General Mills to cut sodium in some products

Posted April 13, 2010 at 6:04 p.m.

Associated Press | General Mills Inc. says it will cut the amount of sodium by 20 percent in a number of its cereals, soups, snacks and other products by 2015.

General Mills, which makes foods such as Cheerios cereal and Progresso soup, is the latest of several major food makers to reduce the salt in its foods as regulators and consumers push for healthier products. Other food makers that have recently announced changes to their products
to meet regulatory pressure and consumer desire for healthier products
include Kraft Foods Inc., ConAgra Foods Inc. and Campbell Soup Co.

Kraft said in March that it would cut salt the products it sells in
North America by an average of 10 percent over the next two years.
ConAgra said in October that it would cut sodium 20 percent over five
years. And Campbell said in December that it would cut the sodium in its
SpaghettiOs canned pasta by up to 35 percent.

The company, based in Minneapolis, said Tuesday that the reductions will
affect about 600 items — roughly 40 percent of its products.

“We listen to our consumers,” company spokeswoman Heidi Geller said. “We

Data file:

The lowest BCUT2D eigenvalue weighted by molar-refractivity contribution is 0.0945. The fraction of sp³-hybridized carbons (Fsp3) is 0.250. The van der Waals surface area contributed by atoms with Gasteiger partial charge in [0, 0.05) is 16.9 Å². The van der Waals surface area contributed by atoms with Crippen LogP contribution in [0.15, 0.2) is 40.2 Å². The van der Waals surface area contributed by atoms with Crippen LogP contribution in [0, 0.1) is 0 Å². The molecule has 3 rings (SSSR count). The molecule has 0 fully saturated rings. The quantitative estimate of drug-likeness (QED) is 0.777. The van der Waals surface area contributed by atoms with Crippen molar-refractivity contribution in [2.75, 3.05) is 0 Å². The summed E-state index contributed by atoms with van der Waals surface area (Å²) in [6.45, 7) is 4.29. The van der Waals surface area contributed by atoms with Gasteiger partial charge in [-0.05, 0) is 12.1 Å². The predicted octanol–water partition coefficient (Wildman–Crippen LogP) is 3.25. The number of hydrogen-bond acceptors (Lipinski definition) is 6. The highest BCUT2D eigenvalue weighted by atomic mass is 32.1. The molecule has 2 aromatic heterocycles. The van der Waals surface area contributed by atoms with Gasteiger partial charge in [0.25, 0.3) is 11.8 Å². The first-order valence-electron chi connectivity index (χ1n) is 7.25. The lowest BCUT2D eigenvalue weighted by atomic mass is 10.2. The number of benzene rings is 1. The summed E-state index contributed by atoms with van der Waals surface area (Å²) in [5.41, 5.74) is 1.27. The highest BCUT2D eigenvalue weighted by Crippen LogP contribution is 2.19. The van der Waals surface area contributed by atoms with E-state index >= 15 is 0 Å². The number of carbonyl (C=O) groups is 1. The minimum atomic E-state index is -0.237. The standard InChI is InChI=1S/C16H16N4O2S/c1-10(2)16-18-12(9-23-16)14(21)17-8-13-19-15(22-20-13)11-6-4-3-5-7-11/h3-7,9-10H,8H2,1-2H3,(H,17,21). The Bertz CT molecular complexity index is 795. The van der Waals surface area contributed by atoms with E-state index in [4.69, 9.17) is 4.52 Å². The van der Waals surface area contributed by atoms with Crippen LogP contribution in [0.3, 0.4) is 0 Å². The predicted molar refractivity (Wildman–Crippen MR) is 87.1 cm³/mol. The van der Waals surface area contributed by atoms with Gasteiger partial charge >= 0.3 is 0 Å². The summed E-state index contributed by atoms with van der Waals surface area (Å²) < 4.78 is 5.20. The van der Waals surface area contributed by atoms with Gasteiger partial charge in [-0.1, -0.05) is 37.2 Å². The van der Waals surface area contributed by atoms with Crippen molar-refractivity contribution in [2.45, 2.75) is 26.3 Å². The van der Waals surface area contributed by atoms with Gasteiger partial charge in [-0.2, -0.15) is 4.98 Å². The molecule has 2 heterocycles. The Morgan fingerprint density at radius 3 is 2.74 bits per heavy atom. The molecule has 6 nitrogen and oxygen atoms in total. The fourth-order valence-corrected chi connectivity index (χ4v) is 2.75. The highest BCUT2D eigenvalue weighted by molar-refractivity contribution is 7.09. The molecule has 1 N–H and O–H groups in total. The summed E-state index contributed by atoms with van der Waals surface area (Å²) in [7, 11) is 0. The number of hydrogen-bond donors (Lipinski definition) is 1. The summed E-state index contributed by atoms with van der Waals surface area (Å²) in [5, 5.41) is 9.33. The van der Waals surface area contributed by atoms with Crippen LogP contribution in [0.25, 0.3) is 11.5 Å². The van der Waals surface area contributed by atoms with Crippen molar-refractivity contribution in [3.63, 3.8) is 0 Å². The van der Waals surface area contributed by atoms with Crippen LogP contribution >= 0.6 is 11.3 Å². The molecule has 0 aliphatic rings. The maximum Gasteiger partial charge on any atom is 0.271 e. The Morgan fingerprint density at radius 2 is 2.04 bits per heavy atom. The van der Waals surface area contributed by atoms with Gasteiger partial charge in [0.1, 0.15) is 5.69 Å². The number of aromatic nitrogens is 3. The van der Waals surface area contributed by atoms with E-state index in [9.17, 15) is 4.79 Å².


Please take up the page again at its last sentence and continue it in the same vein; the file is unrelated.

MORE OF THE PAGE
know that some would prefer to see lower levels of sodium in their
foods, which is why we are committed to reducing sodium levels in
products where we know we can make a meaningful difference.”

Health experts say Americans eat too much salt, the vast majority of it
in processed food. That excess is dangerous because salt contributes to
high blood pressure, which can lead to stroke, kidney disease, heart
disease or heart failure.

General Mills said about 31 percent of its portfolio already is low in
sodium, based on the U.S. Food and Drug Administration’s definition. The
company has been trimming sodium for five years, including cutting the
amount in Cheerios and Honey Nut Cheerios cereals by 16 percent and Chex
Snack Mixes by 36 percent.

General Mills also announced late last year that it planned to lower the
amount of sugar in its cereals marketed to children.


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